Police affidavit accuses AC company employees of elaborate fraud scheme

One woman told police she was pressured to tears into signing on a tablet. Another said she has multiple sclerosis and can’t even sign her own name. Others claim they were not told they were agreeing to around $50,000 worth of work to be done on their homes.

Several former customers’ stories are laid out in a police affidavit in the case against Bruno Total Home Performance owner Louis Bruno and nine of his employees.

But one of them said she will not be happy until everyone involved in the scheme is held accountable, including Louis Bruno’s civil attorney Robert Burandt.

Attorneys from Burandt’s firm filed a lien on Debi Giardello’s property in 2018 when she canceled a financing agreement.

“Everything was done backward,” she said. “They had already installed the unit before I even talked to the financing company.” She said Burandt used a fraudulent contract where her signature had been copied and pasted in order to put the lien on her home.

Giardello filed a complaint with the Florida Bar against Burandt for filing false documents with the court. The Florida Bar says that complaint is now a grievance case that is currently being investigated by a grievance committee.

Katherine Rueb, whose allegations are also detailed in the police affidavit, also had a lien filed on her property. She also claimed in court documents and in her statements to police that false documents were used to file the lien on her home.

WINK News spoke to attorney Robert Burandt in 2019 about Giardello and Rueb’s accusations.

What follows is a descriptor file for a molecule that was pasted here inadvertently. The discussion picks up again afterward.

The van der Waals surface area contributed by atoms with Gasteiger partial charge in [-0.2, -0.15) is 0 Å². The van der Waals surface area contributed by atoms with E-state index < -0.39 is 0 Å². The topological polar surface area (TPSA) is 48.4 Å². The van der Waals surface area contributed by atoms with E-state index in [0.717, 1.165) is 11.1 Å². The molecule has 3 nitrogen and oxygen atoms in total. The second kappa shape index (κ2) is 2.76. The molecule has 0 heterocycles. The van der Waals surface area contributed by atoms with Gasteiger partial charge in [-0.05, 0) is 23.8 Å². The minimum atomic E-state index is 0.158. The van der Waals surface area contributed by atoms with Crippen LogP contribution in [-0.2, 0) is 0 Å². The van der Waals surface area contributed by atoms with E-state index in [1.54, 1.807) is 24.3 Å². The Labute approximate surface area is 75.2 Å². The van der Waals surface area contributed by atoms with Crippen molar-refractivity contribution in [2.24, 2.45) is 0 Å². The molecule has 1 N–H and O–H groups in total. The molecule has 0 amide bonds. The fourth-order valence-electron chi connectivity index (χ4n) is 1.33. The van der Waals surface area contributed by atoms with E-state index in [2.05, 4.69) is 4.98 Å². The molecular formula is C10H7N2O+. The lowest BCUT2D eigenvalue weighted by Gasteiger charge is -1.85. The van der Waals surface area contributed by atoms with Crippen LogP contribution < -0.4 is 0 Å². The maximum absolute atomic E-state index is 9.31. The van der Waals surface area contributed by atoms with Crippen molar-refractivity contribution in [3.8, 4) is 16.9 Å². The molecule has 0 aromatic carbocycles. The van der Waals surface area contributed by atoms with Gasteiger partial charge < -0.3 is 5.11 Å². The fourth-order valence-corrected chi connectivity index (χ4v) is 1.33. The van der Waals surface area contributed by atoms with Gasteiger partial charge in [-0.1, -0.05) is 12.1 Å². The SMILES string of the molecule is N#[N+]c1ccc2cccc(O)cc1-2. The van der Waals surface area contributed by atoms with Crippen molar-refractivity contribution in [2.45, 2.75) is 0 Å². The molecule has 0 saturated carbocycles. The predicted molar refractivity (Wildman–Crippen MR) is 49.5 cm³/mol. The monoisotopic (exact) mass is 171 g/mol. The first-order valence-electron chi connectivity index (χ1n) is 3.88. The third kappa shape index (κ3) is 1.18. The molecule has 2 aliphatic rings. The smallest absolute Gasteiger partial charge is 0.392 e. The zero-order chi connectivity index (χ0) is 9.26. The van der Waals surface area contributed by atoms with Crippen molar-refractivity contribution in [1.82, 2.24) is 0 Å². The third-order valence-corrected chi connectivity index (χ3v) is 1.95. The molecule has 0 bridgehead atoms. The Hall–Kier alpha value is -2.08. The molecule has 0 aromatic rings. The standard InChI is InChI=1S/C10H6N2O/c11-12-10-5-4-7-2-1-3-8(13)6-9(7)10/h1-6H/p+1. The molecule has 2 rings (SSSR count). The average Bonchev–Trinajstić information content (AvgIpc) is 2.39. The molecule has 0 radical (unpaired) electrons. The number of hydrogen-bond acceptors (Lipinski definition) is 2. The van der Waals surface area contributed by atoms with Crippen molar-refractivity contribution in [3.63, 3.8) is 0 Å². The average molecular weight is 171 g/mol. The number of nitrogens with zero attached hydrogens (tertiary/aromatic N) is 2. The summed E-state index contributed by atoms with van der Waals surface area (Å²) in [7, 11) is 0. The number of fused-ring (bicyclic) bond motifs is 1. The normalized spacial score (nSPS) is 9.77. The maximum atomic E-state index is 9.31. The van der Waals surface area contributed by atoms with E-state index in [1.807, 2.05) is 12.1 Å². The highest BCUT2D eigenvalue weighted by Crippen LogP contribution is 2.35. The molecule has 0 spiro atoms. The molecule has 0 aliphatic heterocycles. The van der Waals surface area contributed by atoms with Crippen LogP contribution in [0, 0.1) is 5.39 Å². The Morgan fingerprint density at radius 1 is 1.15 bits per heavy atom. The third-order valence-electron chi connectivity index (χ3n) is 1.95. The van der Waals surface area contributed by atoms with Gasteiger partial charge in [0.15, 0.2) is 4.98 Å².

In an email from 2019, Burandt wrote:

“You asked me if I was aware of any forged or fraudulent documents and my response was no. That is still my response, I am aware that Katharine Rueb has alleged that she didn’t sign the contract and that is a disputed fact. She also says she didn’t get any equipment installed, that is also a disputed fact. If I believed her I wouldn’t pursue this case, but I don’t. If we find out there was no valid contract and no equipment installed the case will be dismissed or I will withdraw. You seem to want to believe everyone who makes unsupported allegations, but remember these are only allegations.”

WINK News followed up with Burandt Thursday to find out if he felt differently now that Rueb’s allegations are detailed in a sworn police affidavit.

“I did read the probable cause affidavit. I didn’t see anywhere that she says she ever paid Bruno anything, and it appears she has a working system, otherwise the officer would have said so in hIs conclusion. There’s a fine line between overzealous sales pressure and fraud. I don’t remember saying I didn’t believe her and what I think doesn’t matter. What I believe I said was she received a product and hadn’t paid for it, which appears to be what’s in the probable cause affidavit. It’s not my style to accuse someone of not telling the truth in any of my cases, that would be unprofessional of any attorney. No one likes high-pressure sales people including myself,” Burandt wrote by email Thursday.

Sawyer Smith, the criminal defense attorney representing Louis Bruno said he plans to defend Bruno against the allegations in court.

Bruno bonded out of jail early Thursday morning and has a court date scheduled for June 8.


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Reporter:Lauren Sweeney
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